Caretaking is all about healing
and caring for the Earth. It is about healing the damage that we humans have done to
the Earth, as well as preventing and minimizing further damage and interference. As
well, we have an inherent role to play on this planet to work in harmony with nature and
help it to maintain its balance.
We can help
- or can we?
"Help" or "Interference"?
Just how much do we help (or some would say,
"interfere") with the natural processes of the Earth? At what point does
"help" become interference? Do we just let nature take its course, or do
we step in and lend it a helping hand?
On one hand, nature is quite able to take care of itself, and has done
so for millions of years. We see that when it is left to itself, a damaged area will
eventually heal, although it may take a very long time in some cases. There are
those who would argue that we should step back entirely and allow nature to take its
course, no matter how long it takes.
On the other hand, perhaps we can, with the right knowledge, skills,
and attitude, help nature along with its healing. Maybe we can shorten the healing
period from two thousand years to two hundred. As well, if humans are truly a part
of the Earth and belong here, then it is an inherent part of our nature to help the Earth,
to caretake it.
How much do we help?
Do we focus only on healing the damage that
humans have caused, or do we have a role in caring for the still untouched and natural
The modern societies that humans currently live in (all over the world,
not just our own western way of life) have an enormous negative impact on our natural
environment. Industrial processes, the consumeristic way of life, the garbage that
is created from that and the blatant disregard for other life forms who share this planet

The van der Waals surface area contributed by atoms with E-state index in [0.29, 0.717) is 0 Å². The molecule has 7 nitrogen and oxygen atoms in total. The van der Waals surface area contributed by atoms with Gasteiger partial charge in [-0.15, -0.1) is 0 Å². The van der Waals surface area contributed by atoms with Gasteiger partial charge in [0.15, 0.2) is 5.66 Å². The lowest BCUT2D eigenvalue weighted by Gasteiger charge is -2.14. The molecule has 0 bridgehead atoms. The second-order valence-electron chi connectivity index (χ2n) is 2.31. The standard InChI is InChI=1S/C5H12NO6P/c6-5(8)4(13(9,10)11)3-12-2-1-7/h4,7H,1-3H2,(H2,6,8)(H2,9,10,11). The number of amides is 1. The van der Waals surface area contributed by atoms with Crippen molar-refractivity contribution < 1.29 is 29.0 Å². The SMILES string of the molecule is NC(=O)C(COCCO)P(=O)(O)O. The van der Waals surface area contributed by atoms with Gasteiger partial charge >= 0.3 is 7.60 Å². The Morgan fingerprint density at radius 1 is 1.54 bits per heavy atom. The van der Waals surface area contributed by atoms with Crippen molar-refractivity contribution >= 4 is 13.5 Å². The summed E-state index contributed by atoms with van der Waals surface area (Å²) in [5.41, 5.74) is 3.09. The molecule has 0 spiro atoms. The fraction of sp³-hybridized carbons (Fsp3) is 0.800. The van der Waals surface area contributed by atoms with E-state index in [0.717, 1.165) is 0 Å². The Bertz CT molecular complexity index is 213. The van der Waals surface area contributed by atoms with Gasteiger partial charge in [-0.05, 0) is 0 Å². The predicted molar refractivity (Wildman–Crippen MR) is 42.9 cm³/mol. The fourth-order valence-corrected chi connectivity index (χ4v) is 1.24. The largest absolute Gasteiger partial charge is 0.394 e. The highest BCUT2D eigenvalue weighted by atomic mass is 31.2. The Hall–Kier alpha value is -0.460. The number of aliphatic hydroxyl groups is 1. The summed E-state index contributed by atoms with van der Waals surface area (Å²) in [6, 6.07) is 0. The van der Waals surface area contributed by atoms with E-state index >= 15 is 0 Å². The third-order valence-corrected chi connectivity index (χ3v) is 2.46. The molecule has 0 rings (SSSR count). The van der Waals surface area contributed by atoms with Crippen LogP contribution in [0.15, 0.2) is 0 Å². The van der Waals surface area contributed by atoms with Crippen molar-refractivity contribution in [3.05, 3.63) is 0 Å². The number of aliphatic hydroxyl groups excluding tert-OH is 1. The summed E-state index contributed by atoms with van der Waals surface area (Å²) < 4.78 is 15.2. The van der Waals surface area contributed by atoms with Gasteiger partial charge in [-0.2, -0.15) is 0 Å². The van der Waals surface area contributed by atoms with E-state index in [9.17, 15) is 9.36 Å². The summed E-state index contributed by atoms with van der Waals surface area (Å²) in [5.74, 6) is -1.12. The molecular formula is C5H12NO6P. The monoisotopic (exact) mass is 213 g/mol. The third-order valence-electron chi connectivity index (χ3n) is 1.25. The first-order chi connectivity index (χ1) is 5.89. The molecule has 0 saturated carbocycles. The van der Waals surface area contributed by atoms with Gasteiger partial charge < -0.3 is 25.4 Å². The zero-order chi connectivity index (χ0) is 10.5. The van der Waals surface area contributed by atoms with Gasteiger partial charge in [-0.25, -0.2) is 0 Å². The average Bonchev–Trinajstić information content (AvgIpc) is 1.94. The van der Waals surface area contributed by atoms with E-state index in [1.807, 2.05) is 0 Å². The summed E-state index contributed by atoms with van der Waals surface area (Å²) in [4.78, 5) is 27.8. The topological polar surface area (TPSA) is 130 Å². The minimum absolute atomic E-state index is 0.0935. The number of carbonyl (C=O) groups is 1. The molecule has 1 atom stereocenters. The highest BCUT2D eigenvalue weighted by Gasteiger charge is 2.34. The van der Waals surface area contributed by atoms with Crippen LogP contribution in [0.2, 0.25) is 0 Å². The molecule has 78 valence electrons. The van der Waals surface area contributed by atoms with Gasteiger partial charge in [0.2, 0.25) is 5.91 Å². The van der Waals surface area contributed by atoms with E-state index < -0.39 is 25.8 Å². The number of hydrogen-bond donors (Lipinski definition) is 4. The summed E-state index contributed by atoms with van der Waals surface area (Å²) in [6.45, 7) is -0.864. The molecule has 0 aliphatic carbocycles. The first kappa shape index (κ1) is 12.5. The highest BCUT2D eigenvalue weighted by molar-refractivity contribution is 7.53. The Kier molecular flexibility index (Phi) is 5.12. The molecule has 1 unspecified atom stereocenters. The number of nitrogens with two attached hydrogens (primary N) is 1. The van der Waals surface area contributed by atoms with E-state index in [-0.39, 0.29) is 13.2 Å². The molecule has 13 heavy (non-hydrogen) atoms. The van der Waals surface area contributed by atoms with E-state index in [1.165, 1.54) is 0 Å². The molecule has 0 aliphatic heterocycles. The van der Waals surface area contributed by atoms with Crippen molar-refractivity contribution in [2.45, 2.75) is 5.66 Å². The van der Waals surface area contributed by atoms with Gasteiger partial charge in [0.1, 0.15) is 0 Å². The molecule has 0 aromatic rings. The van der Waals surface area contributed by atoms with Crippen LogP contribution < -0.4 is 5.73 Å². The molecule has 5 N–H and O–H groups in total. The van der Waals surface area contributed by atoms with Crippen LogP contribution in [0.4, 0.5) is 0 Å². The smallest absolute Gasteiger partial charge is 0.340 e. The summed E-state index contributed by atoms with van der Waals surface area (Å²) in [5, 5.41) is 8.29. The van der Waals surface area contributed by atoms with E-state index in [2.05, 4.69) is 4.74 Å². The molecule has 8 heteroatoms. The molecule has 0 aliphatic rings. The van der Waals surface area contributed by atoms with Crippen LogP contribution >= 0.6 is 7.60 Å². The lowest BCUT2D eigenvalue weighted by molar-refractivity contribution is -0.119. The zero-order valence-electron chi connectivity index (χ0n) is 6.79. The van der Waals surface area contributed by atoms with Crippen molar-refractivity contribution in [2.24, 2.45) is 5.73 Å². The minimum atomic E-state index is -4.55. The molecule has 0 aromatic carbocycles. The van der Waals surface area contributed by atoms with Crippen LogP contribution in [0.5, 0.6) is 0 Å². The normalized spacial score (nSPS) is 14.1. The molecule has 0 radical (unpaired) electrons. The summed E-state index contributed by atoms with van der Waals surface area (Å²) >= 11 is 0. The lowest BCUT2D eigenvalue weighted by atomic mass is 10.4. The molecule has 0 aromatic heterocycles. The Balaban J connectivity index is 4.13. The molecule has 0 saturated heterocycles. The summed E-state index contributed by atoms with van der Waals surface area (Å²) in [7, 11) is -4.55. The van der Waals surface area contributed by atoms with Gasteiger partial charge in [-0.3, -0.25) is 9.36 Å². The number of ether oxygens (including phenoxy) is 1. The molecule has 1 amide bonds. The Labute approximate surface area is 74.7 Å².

all contribute to decimating the natural world. Not to mention our sheer numbers!
Caretaking involves helping to heal those parts of the Earth that have been damaged
and destroyed by these factors. The task seems monumental, but because of this there
are literally thousands upon thousands of ways that we can help.
There are still undamaged, wild, natural areas left on this planet.
It seems that these are getting to be very few and far between. It would
depend on what you would define as "wild and natural". Air pollution has
touched every part of the Earth, acid rain has as well. If you consider that, then
no area is any longer wild or natural. So, I guess we must say
"relatively" wild and natural. In any case, these remaining areas need
protection from the ravages of the modern industrial machine. Again, there are many
many ways to help.
Do we even belong on the Earth?
Are we "intruders" on this planet (and
therefore can only do damage to it) or do we belong here, an inherent part of the Earth
Well, assuming that humans did not arrive from another planet, then we
belong here. Depending on your point of view, either we evolved here out of other
life forms, or we were at some point created here by some higher force. Whatever
your point of view, we do truly belong here. If we evolved out of other life forms
(who evolved out of others, etc) then we are a part of this Earth, since we arose from it.
In the other way of thinking, if we were created here by a higher force, then we